Australia Live was a four-hour telecast, broadcast live on the Nine Network, on 1 January 1988 to open Australia's Bicentennial celebrations. The telecast crossed live to over 70 locations right across the country (and some overseas) to represent a 'typical' day in the life of the Australian people. At each of the locations, Australian television celebrities talked with everyday Australians about their experiences, with the whole event anchored by Clive James, Ray Martin and Jana Wendt from the TCN-9 studios in Sydney. Other presenters included Paul Hogan, Tony Barber, George Negus, Derryn Hinch, Greg Evans, Daryl Somers and Graham Kennedy who billed the programme as a "unique electronic carpet ride"
Locations were as diverse as Thursday Island in Queensland, a remote lighthouse in Tasmania, the Mount Lofty Fire Tower near Adelaide, Kings Cross in Sydney, The Lodge in Canberra, Kakadu National Park in the Northern Territory, and remote Kingoonya with a population of six in outback South Australia.
It was, at the time, a great achievement in television technology, if not in terms of the quality of the content. A number of crosses were made to people in remote locations from which live television had never been broadcast. These included the Indian Pacific passenger train on its way through the middle of Australia, a conversation (through a translator) with soviet cosmonauts who were orbiting the earth, and, perhaps the most outstanding achievement, a live broadcast from the Davis Base in Antarctica.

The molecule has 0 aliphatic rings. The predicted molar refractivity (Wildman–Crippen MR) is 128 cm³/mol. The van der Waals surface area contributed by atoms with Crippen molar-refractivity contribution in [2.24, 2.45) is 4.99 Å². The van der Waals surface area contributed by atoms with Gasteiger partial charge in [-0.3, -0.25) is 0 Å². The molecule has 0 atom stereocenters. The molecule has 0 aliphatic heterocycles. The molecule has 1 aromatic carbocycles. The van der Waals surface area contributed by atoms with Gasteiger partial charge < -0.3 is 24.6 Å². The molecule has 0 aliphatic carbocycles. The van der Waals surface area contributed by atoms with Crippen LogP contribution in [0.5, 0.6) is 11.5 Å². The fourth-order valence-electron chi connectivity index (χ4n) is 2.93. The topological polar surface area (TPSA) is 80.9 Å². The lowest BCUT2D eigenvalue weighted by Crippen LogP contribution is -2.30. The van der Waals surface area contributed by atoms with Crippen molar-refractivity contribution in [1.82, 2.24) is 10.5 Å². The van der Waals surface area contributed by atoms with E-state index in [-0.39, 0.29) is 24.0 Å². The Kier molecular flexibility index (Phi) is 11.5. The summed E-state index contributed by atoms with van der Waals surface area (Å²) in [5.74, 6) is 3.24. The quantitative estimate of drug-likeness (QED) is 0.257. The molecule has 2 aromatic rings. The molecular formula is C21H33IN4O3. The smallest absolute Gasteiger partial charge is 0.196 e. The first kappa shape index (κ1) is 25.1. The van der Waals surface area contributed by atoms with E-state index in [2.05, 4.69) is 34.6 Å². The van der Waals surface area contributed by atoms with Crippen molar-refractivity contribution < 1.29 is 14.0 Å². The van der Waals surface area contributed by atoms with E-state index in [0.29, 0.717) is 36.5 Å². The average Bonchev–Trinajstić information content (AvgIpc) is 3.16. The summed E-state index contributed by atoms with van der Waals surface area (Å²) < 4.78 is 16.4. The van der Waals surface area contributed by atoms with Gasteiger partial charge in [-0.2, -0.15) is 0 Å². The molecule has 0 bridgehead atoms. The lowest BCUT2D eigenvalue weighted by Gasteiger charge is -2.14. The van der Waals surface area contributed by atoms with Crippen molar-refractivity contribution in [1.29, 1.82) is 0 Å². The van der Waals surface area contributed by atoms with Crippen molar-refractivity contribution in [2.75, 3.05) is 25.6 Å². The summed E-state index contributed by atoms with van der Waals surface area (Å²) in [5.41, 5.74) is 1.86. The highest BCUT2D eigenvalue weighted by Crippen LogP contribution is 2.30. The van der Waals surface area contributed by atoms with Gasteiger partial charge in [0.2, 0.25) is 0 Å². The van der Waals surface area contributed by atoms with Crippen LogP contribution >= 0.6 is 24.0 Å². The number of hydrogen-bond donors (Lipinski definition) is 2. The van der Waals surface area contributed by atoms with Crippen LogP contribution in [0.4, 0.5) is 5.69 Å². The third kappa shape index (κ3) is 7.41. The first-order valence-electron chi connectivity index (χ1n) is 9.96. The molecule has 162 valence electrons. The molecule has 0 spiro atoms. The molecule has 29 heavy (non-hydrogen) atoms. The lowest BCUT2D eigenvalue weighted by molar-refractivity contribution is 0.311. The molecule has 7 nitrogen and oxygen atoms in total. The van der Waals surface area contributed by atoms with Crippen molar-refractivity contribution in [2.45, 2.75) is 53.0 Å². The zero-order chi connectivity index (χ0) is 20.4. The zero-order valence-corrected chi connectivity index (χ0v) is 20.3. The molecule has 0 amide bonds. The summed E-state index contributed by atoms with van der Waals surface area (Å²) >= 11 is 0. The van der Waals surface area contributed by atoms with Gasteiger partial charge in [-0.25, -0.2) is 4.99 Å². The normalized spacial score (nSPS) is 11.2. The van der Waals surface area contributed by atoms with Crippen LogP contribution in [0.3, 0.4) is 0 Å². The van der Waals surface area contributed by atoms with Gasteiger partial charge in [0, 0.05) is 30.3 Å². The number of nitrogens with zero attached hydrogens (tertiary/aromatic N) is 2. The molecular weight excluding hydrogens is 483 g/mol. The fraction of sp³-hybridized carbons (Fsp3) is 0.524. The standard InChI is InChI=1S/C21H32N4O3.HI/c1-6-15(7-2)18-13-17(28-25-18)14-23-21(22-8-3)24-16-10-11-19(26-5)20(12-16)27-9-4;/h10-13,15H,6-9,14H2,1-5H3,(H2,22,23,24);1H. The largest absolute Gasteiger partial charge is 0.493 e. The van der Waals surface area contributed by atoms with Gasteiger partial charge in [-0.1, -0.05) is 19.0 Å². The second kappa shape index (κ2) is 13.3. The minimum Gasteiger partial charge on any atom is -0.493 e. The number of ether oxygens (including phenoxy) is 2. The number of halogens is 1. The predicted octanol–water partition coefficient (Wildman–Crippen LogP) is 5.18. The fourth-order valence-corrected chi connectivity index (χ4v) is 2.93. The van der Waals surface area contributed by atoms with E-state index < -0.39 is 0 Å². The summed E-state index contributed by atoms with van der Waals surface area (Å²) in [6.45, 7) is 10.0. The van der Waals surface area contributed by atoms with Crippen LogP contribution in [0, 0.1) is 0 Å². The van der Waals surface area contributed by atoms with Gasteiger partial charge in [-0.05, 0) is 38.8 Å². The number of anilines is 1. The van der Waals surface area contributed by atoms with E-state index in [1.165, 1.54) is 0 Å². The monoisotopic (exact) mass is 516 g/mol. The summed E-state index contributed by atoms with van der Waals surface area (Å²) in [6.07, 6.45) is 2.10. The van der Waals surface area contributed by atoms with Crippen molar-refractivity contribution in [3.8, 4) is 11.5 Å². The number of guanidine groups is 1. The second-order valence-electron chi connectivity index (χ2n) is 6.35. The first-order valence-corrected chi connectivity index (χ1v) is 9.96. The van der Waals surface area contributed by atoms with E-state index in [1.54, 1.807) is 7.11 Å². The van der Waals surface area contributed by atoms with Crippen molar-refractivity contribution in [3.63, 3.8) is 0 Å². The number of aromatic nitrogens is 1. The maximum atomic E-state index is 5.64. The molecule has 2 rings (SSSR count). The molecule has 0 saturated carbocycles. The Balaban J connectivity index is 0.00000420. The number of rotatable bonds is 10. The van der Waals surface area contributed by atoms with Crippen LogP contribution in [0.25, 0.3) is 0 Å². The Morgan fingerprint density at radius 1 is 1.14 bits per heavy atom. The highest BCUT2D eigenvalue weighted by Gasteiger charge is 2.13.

The telecast included pre-recorded messages from world leaders including US President Ronald Reagan and British Prime Minister Margaret Thatcher. Australia Live was simultaneously broadcast on Channel Nine, ABC and SBS in Australia (as well as all regional stations), on Channel 4 in Britain, and on the A&E Network in the United States.
The grand finale of this TV special included the famous rendition by Julie Anthony of the Australian national anthem at the Old Parliament House in Canberra. The ABC later picked up this version of the anthem (and its matching video footage) and played it at closedown until it began round-the-clock broadcasting in the 1990s.